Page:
But, just because a few companies will take advantage of the system, doesn't mean that the system itself is bad. Some examples of how to not be greedy assholes with downloadable content would be games like Rock Band, and LittleBigPlanet. With those two games, it's entirely unnecessary to purchase the extra content available, being that all players are going to have the same experience with the game, anyway. With Rock Band, the reasoning for purchasing songs is obvious, however it's important to note that (aside from the Beatles edition of Rock Band) ALL dlc is backwards AND forwards compatible with all editions of the game. (Guitar Hero, the competitor, doesn't come with that option.) It also helps that the songs aren't completely unreasonably priced, with free songs and discounts to songs being offered frequently. LittleBigPlanet also offers a favorable method of releasing downloadable content, being what amounts to a cash shop, selling only extra costume pieces and stickers. They also sell maps/levels, much like some other games might sell maps, but the difference with this is that you don't NEED to buy the maps in order to play on them. You can play on other user made levels created with the extra maps just fine without spending a single dime. The only reason one would buy a map would be if they wanted to make their own levels to submit. Also, much like Rock Band, dlc is forwards compatible with LBP2, so you can still use the stuff you buy from LBP1.
I'd also like to talk about single-player DLC that gets released, like with Rockstar's Undead Nightmare for Red Dead Redemption, and Bioware's Lair of the Shadow Broker for Mass Effect 2, but I don't particularly want to drag this article out more than I already have. I'm not directly opposed to DLC for single-player games, but sometimes have issue with the pricing for said content, but often, companies will offer discounts and bundles (Game of the Year editions that include a lot of the DLC as well) that kind of helps with that issue. Putting a price on purely extra digital content such as that will often come down to the consumer and is difficult to make a stand on. I kinda wish some companies would wait a while before releasing that kind of dlc, but often, one can just wait and get a discount anyway, so /shrug.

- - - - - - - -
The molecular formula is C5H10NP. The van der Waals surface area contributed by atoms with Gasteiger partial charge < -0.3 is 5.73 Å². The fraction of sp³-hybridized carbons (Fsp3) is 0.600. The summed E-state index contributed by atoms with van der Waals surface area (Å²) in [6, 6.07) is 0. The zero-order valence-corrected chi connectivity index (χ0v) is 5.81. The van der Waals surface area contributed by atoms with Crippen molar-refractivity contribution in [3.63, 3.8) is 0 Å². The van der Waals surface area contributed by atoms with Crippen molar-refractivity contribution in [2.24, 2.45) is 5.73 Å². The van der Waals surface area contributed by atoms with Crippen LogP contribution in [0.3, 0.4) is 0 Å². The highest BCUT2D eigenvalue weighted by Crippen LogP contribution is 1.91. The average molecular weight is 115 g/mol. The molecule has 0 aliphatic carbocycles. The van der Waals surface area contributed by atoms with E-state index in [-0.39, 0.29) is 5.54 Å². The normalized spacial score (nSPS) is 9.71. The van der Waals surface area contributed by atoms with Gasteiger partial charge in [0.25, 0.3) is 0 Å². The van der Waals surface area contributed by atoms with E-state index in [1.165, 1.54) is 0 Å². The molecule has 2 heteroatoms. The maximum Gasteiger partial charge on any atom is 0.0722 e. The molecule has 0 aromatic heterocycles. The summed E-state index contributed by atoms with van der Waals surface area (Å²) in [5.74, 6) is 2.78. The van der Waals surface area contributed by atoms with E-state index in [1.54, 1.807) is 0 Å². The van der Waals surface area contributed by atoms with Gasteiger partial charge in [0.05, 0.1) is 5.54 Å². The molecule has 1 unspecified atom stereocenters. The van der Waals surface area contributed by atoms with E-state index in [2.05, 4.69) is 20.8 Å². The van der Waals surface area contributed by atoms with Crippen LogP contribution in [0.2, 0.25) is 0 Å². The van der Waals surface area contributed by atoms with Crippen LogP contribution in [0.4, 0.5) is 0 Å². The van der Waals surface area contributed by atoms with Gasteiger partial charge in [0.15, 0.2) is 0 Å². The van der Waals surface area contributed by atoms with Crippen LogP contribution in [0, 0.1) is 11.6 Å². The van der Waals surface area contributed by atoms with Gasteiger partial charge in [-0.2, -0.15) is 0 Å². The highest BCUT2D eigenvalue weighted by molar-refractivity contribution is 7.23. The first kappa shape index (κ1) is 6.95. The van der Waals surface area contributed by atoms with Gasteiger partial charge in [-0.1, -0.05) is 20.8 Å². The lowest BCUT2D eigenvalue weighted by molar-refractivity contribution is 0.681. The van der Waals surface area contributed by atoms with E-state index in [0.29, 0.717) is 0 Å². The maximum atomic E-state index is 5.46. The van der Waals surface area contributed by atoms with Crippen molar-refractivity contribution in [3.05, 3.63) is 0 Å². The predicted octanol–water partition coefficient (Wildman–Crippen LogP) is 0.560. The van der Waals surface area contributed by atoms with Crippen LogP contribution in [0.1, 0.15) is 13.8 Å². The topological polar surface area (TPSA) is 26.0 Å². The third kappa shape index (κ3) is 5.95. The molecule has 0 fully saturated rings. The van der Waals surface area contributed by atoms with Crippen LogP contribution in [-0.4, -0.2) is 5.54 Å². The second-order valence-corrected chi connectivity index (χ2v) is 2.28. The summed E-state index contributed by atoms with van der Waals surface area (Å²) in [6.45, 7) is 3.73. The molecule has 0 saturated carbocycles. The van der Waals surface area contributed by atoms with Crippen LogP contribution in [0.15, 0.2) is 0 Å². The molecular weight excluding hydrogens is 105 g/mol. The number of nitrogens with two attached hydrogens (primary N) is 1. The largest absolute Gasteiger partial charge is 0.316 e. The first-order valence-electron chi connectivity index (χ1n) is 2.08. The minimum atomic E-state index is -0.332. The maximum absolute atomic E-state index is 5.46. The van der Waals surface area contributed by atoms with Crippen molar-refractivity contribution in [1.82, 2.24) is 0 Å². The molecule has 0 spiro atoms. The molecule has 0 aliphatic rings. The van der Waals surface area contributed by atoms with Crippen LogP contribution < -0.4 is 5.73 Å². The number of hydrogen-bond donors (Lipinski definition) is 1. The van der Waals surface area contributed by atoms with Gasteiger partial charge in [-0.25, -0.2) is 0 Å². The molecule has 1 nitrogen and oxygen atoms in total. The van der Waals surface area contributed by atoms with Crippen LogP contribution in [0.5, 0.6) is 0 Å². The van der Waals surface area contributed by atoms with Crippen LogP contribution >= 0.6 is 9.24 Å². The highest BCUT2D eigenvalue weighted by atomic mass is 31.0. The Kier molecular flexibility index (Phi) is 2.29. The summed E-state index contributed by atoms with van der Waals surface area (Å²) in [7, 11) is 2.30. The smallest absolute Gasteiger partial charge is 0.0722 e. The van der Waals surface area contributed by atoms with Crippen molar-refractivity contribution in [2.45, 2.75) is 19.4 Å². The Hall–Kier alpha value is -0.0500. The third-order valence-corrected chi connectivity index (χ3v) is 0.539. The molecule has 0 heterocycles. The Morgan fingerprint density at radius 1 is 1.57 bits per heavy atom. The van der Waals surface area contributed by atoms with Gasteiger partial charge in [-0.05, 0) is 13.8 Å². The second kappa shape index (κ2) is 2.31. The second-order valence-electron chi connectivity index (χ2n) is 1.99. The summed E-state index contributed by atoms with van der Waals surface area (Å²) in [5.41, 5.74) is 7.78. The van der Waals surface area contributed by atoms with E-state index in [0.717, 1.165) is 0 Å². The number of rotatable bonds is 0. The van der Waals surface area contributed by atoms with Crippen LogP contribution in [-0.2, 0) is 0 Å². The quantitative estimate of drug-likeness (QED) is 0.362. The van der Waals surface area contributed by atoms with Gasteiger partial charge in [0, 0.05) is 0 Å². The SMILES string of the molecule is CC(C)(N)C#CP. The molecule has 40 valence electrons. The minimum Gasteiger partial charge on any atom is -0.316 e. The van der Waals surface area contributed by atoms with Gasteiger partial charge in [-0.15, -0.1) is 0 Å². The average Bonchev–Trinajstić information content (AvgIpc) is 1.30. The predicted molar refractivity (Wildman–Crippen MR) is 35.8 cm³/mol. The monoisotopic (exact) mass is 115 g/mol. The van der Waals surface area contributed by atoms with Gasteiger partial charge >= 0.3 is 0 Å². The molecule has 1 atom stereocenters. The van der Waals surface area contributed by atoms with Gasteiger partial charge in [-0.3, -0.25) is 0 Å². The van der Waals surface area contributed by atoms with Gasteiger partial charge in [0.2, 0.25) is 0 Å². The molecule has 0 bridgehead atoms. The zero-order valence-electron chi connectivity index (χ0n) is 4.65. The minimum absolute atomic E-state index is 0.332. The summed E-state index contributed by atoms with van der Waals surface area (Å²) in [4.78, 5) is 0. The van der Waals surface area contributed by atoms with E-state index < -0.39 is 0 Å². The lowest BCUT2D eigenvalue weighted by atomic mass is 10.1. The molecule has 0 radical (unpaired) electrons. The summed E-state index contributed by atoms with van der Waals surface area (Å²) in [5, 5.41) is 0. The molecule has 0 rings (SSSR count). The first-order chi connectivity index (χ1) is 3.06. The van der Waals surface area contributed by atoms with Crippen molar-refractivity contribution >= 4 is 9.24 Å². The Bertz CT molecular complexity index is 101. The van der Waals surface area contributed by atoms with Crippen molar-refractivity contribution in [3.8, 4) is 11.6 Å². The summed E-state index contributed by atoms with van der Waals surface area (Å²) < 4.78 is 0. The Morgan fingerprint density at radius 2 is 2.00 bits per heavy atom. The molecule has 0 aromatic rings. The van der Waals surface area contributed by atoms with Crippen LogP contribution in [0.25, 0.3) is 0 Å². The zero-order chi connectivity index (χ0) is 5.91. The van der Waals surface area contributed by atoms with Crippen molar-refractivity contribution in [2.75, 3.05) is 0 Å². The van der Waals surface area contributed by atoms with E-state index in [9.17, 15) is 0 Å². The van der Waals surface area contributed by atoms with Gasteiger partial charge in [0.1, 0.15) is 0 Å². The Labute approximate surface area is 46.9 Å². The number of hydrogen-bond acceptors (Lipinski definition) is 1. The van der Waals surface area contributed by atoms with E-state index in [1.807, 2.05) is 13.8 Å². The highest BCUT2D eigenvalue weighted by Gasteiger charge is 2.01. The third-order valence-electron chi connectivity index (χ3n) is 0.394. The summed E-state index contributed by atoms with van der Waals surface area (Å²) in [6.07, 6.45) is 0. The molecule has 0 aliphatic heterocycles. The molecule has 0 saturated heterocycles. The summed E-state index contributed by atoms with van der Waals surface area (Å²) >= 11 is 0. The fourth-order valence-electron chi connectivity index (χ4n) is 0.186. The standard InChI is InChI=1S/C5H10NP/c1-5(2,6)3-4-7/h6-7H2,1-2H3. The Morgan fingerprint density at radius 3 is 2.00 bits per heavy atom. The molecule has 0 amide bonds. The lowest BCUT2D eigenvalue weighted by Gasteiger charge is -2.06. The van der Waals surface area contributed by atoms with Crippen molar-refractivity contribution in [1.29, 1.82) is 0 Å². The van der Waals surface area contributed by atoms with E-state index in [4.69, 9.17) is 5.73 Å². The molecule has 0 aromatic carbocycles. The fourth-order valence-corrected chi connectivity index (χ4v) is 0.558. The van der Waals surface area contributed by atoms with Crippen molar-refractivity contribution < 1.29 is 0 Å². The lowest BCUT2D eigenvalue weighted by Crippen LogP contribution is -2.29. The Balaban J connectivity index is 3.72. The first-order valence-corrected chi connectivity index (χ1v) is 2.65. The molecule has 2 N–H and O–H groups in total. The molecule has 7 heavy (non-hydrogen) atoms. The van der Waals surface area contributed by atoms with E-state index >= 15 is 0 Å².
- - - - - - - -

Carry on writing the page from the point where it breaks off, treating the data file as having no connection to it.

So, in closing, DLC isn't necessarily destroying the industry, but some companies will abuse the system simply to take more of your money, and the real problem is in the way that many consumers are just peachy about that. But, that's just business, I guess, and it'll continue to be that way until it gets completely out of hand. I just wish that day would come sooner, rather than later. In any case, that'll wrap up my first article for the site (and it only took me about a month!), so in my next article, I'll talk about... Well, I don't know what I'll talk about, but I'll talk about it, damnit! Maybe it'll be out before ANOTHER month passes. I guess we'll see, won't we?